Coup or coincidence? Analysts struggle to understand Esprit's string of resignations
The situation at Esprit is settling down. The share price of the Hong Kong-listed global fashion house has stabilised after it dropped 32 per cent in two days following the resignation of the chief executive, on June 12, and the exit of the chairman, on June 13.
A conference call was hosted on June 14 to soothe investors and that seems to have worked.
The stock is climbing back but questions remain. Were the resignations triggered by some sort of boardroom battle?
The company says the departures were for personal reasons, there was no conflict among the board, and the timing was purely coincidental.
CEO Ronald van der Vis' explanation for his resignation on the conference call convinced many. He said the job was taking him away from his family, he was spending too much time in hotel rooms, and continuing with Esprit would have required a relocation to Hong Kong or Germany, which his family was not willing to consider.
But the resignation and immediate exit of former chairman, Dr Hans-Joachim Korber, and his not being at the conference call, were hard to fathom.
'It's my guess that there has been some kind of power struggle,' says Robert Jakobsen, an Esprit analyst for the Danish firm Jyske Markets.
'The sudden departure of two very senior executives obviously raises serious concerns regarding ... the stability of the management team,' Mizuho Securities Asia wrote analyst Peter Tang .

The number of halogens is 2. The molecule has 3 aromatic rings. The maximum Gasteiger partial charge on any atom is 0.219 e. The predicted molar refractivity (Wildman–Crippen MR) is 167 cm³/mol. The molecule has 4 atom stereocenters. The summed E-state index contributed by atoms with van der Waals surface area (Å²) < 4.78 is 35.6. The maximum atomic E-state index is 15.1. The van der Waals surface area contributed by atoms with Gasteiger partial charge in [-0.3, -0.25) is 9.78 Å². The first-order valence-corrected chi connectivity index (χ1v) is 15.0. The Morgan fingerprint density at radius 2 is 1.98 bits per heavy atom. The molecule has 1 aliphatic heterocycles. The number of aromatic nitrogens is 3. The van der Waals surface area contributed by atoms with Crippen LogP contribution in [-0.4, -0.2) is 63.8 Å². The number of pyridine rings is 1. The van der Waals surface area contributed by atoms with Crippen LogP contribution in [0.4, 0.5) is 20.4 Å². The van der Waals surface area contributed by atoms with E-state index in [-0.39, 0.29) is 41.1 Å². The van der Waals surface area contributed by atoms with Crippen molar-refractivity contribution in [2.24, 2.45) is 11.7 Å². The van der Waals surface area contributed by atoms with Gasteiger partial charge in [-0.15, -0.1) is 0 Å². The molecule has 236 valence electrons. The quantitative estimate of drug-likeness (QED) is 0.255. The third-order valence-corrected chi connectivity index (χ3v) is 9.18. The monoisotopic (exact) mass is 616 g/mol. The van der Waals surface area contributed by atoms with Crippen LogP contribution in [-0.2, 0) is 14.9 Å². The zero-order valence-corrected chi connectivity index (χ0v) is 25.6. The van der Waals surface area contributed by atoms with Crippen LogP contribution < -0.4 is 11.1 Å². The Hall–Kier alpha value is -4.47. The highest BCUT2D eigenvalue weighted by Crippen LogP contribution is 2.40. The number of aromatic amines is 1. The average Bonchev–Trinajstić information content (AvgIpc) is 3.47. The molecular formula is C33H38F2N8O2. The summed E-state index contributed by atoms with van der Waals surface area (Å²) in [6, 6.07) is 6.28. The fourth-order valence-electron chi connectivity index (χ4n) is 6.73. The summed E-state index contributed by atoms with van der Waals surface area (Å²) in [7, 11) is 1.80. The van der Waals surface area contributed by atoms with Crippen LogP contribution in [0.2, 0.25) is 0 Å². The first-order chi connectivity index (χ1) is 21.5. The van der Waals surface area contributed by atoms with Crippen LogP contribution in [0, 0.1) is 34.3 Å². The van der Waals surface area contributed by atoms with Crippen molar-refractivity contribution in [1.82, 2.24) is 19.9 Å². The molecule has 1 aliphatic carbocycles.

Evidence for the boardroom-conflict theory is circumstantial, but compelling. The resignations came during a two-day board meeting in Shanghai, and in the middle of a difficult business restructuring (Esprit's 'transformation plan').
At the end of the first day, van der Vis resigned. At the end of the second day, Korper resigned.
Esprit says board members discussed the resignations at the meeting, but that the meeting was not a cause for the resignations.
The resignations also coincided with aggressive share-buying by the Connecticut-based fund Lone Pine Capital, which has doubled its stake in Esprit in the past year and bought HK$155 million of Esprit shares on June 13-15. Lone Pine is the Esprit's largest shareholder, with a 14 per cent stake.
The fact the recent resignations followed the departure of chief financial officer Chew Fook Aun (who left on May 1) suggests all the events are related.
'You've had three major departures this year - the CFO, the CEO and the chairman - within a relatively short stretch of time. They have all left for personal or family reasons, which on face value we have to accept. But I would argue that the probability of there being zero connection among the three departures is quite low,' says Aaron Fischer, head of Asian consumer and gaming research for CLSA.
Esprit, which has a record of strong governance and especially good transparency, is standing by the official story that the three departures are coincidental. 'The resignations of the chairman and the CEO were unrelated and solely due to personal reasons. It was unfortunate that the timing of the events was so close. Both the chairman and the CEO confirmed that there was no disagreement with the board,' said Esprit in a written response to queries.